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Title: The Admired Fairy Tale of Cinderella

Date of first publication:

Author: Anonymous

Date first posted: Nov. 6, 2013

Date last updated: Nov. 6, 2013

Faded Page eBook #20131106

This ebook was produced by: David Edwards, Dianne Nolan & the online Distributed Proofreaders Canada team at http://www.pgdpcanada.net










Embellished with Nine Engravings.






An acorn will by degrees be transformed into an oak-tree: a caterpillar will become a butterfly: and an egg will be changed into a chicken: but mice do not often become horses, nor the rags of poverty assume the appearance of splendid dresses.

Yet these silly things have been believed; and it has been imagined that creatures called fairies, could change objects from one shape to another just as they pleased: it was imagined that by a few touches of their wands, persons and other things might be made to disappear, just as a few drops of hot water will dismiss a lump of sugar.

Among the tales in which the wonderful tricks of fairies are described, there are few which so much amuse young people as that of Cinderella.

This story has indeed in it many circumstances that render it not only amusing but instructive: and it may reasonably be hoped, that although the little men and women who may read it will laugh at the strange feats of the fairy, yet they will recollect and profit by the more sensible parts of this short narrative.

A gentleman and lady who were married, and who were exceedingly fond of each other, had a daughter; but before the little girl grew up the lady died, and of course left her motherless.

Her father, however, who had been so much attached to his wife, now devoted his affection to his daughter; but as she was very young, and unable by conversation to withdraw his recollection and his sorrow from the lady he had lost, he thought it prudent to endeavour to find another who might in some measure revive the happy days he had passed with his deceased wife.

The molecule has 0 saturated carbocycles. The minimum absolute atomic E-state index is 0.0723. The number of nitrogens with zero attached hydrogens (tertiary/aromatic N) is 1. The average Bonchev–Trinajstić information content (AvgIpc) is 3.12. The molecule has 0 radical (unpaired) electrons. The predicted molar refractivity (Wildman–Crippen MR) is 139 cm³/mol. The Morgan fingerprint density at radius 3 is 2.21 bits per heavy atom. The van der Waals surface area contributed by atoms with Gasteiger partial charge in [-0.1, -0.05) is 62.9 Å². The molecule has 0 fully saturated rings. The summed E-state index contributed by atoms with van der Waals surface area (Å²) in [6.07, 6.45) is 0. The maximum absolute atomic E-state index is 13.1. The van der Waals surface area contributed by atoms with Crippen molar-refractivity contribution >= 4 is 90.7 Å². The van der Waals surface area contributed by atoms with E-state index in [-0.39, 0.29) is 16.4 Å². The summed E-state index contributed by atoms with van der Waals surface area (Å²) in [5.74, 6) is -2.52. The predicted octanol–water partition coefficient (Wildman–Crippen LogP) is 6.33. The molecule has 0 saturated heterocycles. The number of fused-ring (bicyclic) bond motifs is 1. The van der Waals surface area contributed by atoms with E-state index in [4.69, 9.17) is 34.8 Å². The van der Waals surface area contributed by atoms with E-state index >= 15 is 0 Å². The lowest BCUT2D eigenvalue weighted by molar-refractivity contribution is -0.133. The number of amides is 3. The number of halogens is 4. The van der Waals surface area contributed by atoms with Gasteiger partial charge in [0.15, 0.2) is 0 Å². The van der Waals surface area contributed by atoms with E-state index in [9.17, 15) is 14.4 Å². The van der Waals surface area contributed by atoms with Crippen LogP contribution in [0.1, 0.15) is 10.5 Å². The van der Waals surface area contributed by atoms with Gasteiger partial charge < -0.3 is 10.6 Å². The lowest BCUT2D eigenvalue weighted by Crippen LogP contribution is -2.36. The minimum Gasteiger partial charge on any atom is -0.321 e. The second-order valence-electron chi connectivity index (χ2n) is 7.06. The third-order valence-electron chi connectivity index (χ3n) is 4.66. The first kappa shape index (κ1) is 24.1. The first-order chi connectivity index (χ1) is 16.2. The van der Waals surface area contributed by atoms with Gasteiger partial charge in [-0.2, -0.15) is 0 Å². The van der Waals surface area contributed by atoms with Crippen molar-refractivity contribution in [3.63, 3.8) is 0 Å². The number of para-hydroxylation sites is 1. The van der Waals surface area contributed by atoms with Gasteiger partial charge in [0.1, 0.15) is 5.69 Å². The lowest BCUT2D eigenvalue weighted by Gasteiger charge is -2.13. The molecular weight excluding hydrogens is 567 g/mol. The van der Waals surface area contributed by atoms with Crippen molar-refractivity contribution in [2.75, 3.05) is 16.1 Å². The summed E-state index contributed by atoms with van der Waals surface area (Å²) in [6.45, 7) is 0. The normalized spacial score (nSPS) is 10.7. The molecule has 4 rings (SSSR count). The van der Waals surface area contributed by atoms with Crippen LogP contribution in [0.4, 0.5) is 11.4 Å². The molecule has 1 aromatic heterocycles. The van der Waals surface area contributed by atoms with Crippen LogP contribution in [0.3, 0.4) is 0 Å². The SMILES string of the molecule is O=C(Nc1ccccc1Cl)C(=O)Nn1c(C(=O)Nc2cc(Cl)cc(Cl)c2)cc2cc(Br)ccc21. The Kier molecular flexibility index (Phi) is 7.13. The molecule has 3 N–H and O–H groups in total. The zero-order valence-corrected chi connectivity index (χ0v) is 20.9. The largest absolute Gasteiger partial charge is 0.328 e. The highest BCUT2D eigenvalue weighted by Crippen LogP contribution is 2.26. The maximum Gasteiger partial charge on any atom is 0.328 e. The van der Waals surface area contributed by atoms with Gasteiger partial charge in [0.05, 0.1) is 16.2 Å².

Besides this consideration, he knew that his little girl would require the superintendence of some one in the stead of her mother; and that thought gave him an additional motive to the intention he had formed.

He soon afterward met a lady in company who was of about the same age with himself; her husband was dead, and had left her with two daughters.

It occurred to the gentleman that this lady would feel for the condition of his little girl, by a comparison with the state of her own: and he therefore resolved to communicate his sentiments to her.

As he was a gentleman of great respectability and of very extensive wealth, his proposal was soon accepted; and he and this lady were quickly married.

It often happens that persons who affect a great deal of politeness in company, and who wish to be thought very kind and amiable, are in private life violent in their dispositions, and turbulent in their manner.

This lady was somewhat of this description: in the parties where this gentleman saw her, she was apparently so mild and patient, that any thing inconsistent with benignity itself, seemed unnatural to her disposition. But we must not always trust to appearances.

This woman was in domestic habits proud and tyrannical: she was ever in a state of ill-humour, and acted as if she thought that dignity consisted in the tones and manners of insolence towards her servants; and unfeeling haughtiness towards those who fell within her power.

Her daughters, young as they were, had become infected with her disgusting pride; and began to show their consequence by rudeness and ill-temper. They were silly enough to think, poor foolish girls, that it was right to assume upstart pride towards their inferiors.

The truly amiable disposition and obliging manners of the gentleman's daughter, of course, did not please them. And their mother, who perceived how despicable her daughters appeared when in comparison with this good little girl, instead of admonishing them to imitate her, secretly disliked the excellent child.

The gentleman, who truly loved his daughter, soon observed the indiscreet choice he had made. Instead of having found the comfort for which he had hoped, both himself and his daughter were rendered miserable. He felt indeed more for her than for himself, but finding how unable he was to resist the incessant violence of his wife's temper, grief preyed upon his spirits, and within a short time he died.

This melancholy event had not long happened, when the oppression of this lady and her girls towards the little orphan, increased day by day.

She was soon ordered to live in the kitchen, and if ever she had occasion, in the character of servant, to bring any thing into the room where the lady and her daughters sat, she was sure to be scolded until she was out of sight.

Her employment was with the servants; she was obliged to perform even the most menial offices, to wash dishes, rub the tables and chairs.